4. Discussion

The purpose of this review was to examine the effect of Vitamin E in slowing down cognitive decline in MCI. Some evidence from our literature synthesis points to the putative role of Vitamin E in slowing down MCI progression to dementia. Overall, the review collectively demonstrated through analysis of various experimental studies in rats, mice, and animals and cross-sectional, case-control, prospective cohort, experimental, clinical, and double-blind randomized in human that Vitamin E has some neuroprotective effect in slowing down progression to dementia. One clinical study carried out to lower the effect of cisplatin chemotherapy neurotoxicity, the supplementation with vitamin E (alpha tocopherol) has shown lower level of neurotoxicity, which indicates that vitamin E plays a neuroprotective role [42] even when the cause of neurotoxicity could be other than mild cognitive impairment. The findings of Gugliandolo et al. (2017) have reported similar physiological responses of Vitamin E on MCI [43,44,45]. Another study by Kaneai et al., indicated that vitamin E offers some neuroprotective benefits by improving neurotransmission [45]. Presently, no medication can treat, prevent, or slow the progression of MCI to dementia. However, it is important to explore the role of vitamins and antioxidants in reducing or delaying to the process of cognitive decline in people with MCI [17]. Studies show that high plasma Vitamin E levels have been associated with better cognitive performance in both ageing populations, dementia, and AD patients [42,43].
Consistent to previous studies it is understood that Vitamin E might have some therapeutic role when it comes to MCI and its progression to dementia. Since several studies in human as well as in rats and mice were MCI associated with lower level of tocopherol. Thus, it may be considered a good practice to maintain Vitamin E level through dietary sources. Vitamin E can also lead to toxicity that can be fatal in some cases which warrants careful monitoring of its levels in the aging population. The guidelines on the safe dose of vitamin E varies from 800–2000 IU/day as reported by previous studies [46,47]. Therefore, these findings should be considered rather carefully to prevent any toxic effects of vitamin E. In the meanwhile, more randomized controlled trials to further elucidate the role of Vitamin E on MCI must be conducted with larger sample sizes. Even though there are mixed results they favor a potential neuroprotective effect of Vitamin E in MCI. It would be recommended for clinical practice that the Vitamin E levels be checked annually in the elderly, and they should be provided Vitamin E supplementation in maintaining its adequate level.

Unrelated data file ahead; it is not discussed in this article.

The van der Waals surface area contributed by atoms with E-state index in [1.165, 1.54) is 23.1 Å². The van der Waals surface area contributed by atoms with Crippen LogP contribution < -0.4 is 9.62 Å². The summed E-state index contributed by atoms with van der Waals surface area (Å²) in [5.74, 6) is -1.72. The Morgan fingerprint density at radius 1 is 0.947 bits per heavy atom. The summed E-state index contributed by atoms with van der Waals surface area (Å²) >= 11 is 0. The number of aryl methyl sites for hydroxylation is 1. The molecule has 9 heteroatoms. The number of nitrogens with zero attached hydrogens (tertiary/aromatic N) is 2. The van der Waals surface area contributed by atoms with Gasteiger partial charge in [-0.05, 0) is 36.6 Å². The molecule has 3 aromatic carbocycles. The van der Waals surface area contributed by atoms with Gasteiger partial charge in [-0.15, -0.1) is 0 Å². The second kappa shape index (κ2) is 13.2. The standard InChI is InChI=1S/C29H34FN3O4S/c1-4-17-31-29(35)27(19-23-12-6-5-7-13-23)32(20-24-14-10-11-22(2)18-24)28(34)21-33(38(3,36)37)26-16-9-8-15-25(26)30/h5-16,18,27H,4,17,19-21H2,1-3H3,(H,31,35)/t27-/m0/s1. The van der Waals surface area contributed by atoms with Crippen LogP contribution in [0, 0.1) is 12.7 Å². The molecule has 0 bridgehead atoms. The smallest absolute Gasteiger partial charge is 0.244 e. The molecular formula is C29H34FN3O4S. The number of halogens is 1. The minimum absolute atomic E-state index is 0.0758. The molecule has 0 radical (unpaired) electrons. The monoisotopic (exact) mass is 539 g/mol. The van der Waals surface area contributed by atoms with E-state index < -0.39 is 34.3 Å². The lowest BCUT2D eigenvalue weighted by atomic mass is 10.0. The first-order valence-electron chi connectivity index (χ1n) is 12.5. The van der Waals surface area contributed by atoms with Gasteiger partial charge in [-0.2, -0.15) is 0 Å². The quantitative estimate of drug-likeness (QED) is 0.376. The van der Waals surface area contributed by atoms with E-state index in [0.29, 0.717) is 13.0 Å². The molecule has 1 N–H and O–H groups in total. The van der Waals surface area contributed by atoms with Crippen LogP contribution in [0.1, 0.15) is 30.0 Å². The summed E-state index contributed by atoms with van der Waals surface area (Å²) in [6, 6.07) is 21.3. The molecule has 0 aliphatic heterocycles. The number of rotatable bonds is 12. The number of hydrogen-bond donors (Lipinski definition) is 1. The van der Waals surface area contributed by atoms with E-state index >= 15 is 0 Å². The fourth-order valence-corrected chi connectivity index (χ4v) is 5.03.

This review has certain limitations including that research articles focused on dementia, which have explored relationship of vitamin E on mild cognitive impairment but not necessarily mentioned MCI in the title or abstract, those articles might have left from inclusion. Authors utilized phrase searching, however, due to the lack of truncation rules for some terms of dementia, some articles might have been missed. Therefore, future studies using a systematic literature review with a well-defined and peer-reviewed search strategy can be conducted. Six animal studies are included in this review and comparison were made between findings in human and animals. Comparison of effect of an element between human and animal specially on cognitive function and process is extremely complex. In simpler terms, behavioral studies to investigate cognitive decline among humans offer higher inferential benefits than those being conducted among animals due to differences in their baseline intelligence levels and capabilities. Next, studies included in this review were heterogenous in terms of type of measures used to detect the cognitive decline and these measures had varied threshold criteria. These restricted our ability to generate pooled estimates, which otherwise might have helped us to quantify the association between vitamin E and neuroprotection in the form of appropriate effect sizes (such as odds ratios). In addition, understanding trajectories of change in cognitive function will be difficult with such a heterogeneity. On the other hand, the observation of physiological process relatively easier in animal population compared to human due to ethical consideration. The findings of animal studies showing favorable outcome of vitamin E on cognition process may not be rewarding when compared to human. The database such as LILACS were not explored. Few studies included in this review has a very small sample size or their results were mixed up with some other compound which might have impacted on the conclusion of this review.